Japan's experience proved several other significant facts about this phenomenal plant: its adaptability and its safety. Stevia's safety was proven through extensive scientific testing. Only 24 percent of Japanese aged 15 and older are believed to be overweight, compared to over 65 percent of adults in the United States.

A 2002 study in Japan showed that steva extract and steviol do not have any DNA-damaging activity. J Toxicol Sci. 2002 Dec;27 Suppl 1:1-8.

Stevia has no effects on male fertility and even decreased cancer in rats. Stevia has been shown to have antihypertensive qualities. The genetic toxicity of stevia is regarded as negligible and safe used in ordinary amounts and no allergic reactions seem to exist.

Stevia stimulates the release of insulin via a direct action on the pancreatic beta cells and normalizes the response to glucose, especially in Type 2 diabetes. Metabolism 2000;49:208.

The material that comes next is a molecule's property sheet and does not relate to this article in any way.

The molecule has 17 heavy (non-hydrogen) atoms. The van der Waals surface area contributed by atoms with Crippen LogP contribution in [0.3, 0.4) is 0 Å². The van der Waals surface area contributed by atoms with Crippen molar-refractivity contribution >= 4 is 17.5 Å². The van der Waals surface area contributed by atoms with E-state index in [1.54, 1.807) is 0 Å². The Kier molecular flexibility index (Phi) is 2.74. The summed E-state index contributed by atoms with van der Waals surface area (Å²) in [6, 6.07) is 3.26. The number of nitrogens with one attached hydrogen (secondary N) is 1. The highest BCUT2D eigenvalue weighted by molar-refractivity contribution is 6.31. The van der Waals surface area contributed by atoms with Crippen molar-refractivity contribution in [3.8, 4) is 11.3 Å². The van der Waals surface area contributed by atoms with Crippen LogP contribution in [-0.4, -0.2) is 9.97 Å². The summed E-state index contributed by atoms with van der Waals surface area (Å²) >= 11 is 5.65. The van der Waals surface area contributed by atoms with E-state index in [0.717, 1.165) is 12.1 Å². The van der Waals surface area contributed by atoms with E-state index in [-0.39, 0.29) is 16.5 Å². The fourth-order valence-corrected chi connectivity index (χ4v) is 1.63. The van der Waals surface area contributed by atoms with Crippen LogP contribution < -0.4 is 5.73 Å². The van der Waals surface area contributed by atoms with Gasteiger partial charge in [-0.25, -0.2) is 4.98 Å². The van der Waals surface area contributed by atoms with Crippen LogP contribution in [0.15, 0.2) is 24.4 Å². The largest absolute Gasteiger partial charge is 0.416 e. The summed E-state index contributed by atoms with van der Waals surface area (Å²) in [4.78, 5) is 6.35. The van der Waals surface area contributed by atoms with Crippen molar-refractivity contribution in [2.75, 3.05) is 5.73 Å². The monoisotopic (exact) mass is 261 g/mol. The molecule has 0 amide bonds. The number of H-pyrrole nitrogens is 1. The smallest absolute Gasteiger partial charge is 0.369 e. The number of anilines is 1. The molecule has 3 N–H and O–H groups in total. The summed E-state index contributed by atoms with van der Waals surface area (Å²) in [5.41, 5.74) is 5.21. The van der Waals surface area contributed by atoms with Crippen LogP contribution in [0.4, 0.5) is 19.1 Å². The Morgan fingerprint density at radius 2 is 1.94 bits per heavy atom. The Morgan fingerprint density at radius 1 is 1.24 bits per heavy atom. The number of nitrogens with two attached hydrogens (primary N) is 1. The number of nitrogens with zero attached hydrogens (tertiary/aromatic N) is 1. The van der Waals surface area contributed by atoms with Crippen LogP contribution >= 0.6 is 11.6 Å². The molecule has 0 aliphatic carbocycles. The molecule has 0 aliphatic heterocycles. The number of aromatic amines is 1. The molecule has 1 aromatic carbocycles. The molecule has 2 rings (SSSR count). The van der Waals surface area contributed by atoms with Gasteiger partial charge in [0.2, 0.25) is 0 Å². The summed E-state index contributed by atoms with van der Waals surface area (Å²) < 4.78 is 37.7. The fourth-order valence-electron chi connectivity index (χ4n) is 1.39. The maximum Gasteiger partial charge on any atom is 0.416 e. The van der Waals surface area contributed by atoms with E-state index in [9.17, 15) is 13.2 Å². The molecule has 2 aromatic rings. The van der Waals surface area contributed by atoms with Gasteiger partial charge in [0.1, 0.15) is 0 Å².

The spread of the stevia phenomenon was not limited to Japan. Today it is also grown and used in approximately 10 other countries outside South America, including China, Germany, Malaysia, Israel and South Korea. Stevia might by now be entrenched in the United States as well, had it not been for a concerted effort to block its very entry by powerful sugar and pharmaceutical lobby groups.

In 1991, at the request of an anonymous complainant, the United States Food and Drug Administration labelled stevia as an "unsafe food additive", and restricted its import. The FDA's stated reason was toxicological information on stevia is inadequate to demonstrate its safety. This ruling was controversial, as stevia proponents pointed out this designation goes against the FDA's guidelines, under which any natural substance used prior to 1958 with no reported adverse effects should be recognized as safe. Wikipedia

FH-77-1 Stevia Concentrated Powder 1 oz $12.95